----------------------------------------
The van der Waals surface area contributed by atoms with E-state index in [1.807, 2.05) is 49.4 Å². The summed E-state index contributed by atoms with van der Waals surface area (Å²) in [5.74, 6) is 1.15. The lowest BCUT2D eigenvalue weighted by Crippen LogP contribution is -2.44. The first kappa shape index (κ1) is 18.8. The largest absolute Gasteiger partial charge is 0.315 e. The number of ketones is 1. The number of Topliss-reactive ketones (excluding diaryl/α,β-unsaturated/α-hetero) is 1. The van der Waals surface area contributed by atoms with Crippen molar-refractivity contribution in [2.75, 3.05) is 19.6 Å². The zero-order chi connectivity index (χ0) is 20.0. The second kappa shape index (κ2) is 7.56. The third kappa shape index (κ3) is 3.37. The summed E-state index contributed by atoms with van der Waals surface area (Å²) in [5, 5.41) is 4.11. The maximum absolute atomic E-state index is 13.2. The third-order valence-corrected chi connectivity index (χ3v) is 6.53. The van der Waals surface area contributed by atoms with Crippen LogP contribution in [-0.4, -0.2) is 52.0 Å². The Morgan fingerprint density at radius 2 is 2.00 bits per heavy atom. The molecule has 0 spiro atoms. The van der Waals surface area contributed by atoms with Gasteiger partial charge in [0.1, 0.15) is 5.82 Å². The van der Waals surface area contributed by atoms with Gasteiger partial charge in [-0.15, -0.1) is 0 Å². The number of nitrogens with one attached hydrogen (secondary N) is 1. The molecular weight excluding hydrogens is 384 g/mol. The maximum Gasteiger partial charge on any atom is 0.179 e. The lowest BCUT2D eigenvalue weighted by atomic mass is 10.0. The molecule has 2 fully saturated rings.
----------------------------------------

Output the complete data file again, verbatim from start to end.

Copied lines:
The van der Waals surface area contributed by atoms with E-state index in [1.807, 2.05) is 49.4 Å². The summed E-state index contributed by atoms with van der Waals surface area (Å²) in [5.74, 6) is 1.15. The lowest BCUT2D eigenvalue weighted by Crippen LogP contribution is -2.44. The first kappa shape index (κ1) is 18.8. The largest absolute Gasteiger partial charge is 0.315 e. The number of ketones is 1. The number of Topliss-reactive ketones (excluding diaryl/α,β-unsaturated/α-hetero) is 1. The van der Waals surface area contributed by atoms with Crippen molar-refractivity contribution in [2.75, 3.05) is 19.6 Å². The zero-order chi connectivity index (χ0) is 20.0. The second kappa shape index (κ2) is 7.56. The third kappa shape index (κ3) is 3.37. The summed E-state index contributed by atoms with van der Waals surface area (Å²) in [5, 5.41) is 4.11. The maximum absolute atomic E-state index is 13.2. The third-order valence-corrected chi connectivity index (χ3v) is 6.53. The van der Waals surface area contributed by atoms with Crippen LogP contribution in [-0.4, -0.2) is 52.0 Å². The Morgan fingerprint density at radius 2 is 2.00 bits per heavy atom. The molecule has 0 spiro atoms. The van der Waals surface area contributed by atoms with Gasteiger partial charge in [0.1, 0.15) is 5.82 Å². The van der Waals surface area contributed by atoms with Gasteiger partial charge in [-0.15, -0.1) is 0 Å². The number of nitrogens with one attached hydrogen (secondary N) is 1. The molecular weight excluding hydrogens is 384 g/mol. The maximum Gasteiger partial charge on any atom is 0.179 e. The lowest BCUT2D eigenvalue weighted by atomic mass is 10.0. The molecule has 2 fully saturated rings.